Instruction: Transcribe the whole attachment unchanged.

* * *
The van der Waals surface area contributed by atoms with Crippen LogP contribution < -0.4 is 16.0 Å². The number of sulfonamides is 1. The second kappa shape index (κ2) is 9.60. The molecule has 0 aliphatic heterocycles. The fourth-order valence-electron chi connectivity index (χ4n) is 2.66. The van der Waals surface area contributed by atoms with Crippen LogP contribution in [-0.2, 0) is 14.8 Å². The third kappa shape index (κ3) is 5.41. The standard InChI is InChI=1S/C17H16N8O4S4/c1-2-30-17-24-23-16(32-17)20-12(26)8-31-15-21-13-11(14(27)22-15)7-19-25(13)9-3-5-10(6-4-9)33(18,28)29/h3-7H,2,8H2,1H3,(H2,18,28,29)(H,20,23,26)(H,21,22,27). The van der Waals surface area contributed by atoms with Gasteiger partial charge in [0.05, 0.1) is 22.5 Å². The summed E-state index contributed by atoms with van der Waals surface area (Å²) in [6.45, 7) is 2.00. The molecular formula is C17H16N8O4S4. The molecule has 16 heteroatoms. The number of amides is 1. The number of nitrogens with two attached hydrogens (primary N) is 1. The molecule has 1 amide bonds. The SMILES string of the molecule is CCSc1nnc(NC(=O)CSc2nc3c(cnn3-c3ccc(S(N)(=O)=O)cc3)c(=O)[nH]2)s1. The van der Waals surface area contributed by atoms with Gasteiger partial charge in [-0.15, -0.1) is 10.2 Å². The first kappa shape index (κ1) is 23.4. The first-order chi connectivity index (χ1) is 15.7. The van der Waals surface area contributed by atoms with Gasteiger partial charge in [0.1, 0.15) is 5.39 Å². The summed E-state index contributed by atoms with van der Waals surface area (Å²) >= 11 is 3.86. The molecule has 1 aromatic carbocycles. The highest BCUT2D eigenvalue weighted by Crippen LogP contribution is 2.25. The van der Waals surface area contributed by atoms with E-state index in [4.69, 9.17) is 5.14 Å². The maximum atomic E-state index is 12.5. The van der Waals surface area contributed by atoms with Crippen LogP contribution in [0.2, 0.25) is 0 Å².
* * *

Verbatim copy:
The van der Waals surface area contributed by atoms with Crippen LogP contribution < -0.4 is 16.0 Å². The number of sulfonamides is 1. The second kappa shape index (κ2) is 9.60. The molecule has 0 aliphatic heterocycles. The fourth-order valence-electron chi connectivity index (χ4n) is 2.66. The van der Waals surface area contributed by atoms with Crippen LogP contribution in [-0.2, 0) is 14.8 Å². The third kappa shape index (κ3) is 5.41. The standard InChI is InChI=1S/C17H16N8O4S4/c1-2-30-17-24-23-16(32-17)20-12(26)8-31-15-21-13-11(14(27)22-15)7-19-25(13)9-3-5-10(6-4-9)33(18,28)29/h3-7H,2,8H2,1H3,(H2,18,28,29)(H,20,23,26)(H,21,22,27). The van der Waals surface area contributed by atoms with Gasteiger partial charge in [0.05, 0.1) is 22.5 Å². The summed E-state index contributed by atoms with van der Waals surface area (Å²) in [6.45, 7) is 2.00. The molecular formula is C17H16N8O4S4. The molecule has 16 heteroatoms. The number of amides is 1. The number of nitrogens with two attached hydrogens (primary N) is 1. The molecule has 1 amide bonds. The SMILES string of the molecule is CCSc1nnc(NC(=O)CSc2nc3c(cnn3-c3ccc(S(N)(=O)=O)cc3)c(=O)[nH]2)s1. The van der Waals surface area contributed by atoms with Gasteiger partial charge in [-0.15, -0.1) is 10.2 Å². The first kappa shape index (κ1) is 23.4. The first-order chi connectivity index (χ1) is 15.7. The van der Waals surface area contributed by atoms with Gasteiger partial charge in [0.1, 0.15) is 5.39 Å². The summed E-state index contributed by atoms with van der Waals surface area (Å²) >= 11 is 3.86. The molecule has 1 aromatic carbocycles. The highest BCUT2D eigenvalue weighted by Crippen LogP contribution is 2.25. The van der Waals surface area contributed by atoms with E-state index in [4.69, 9.17) is 5.14 Å². The maximum atomic E-state index is 12.5. The van der Waals surface area contributed by atoms with Crippen LogP contribution in [0.2, 0.25) is 0 Å².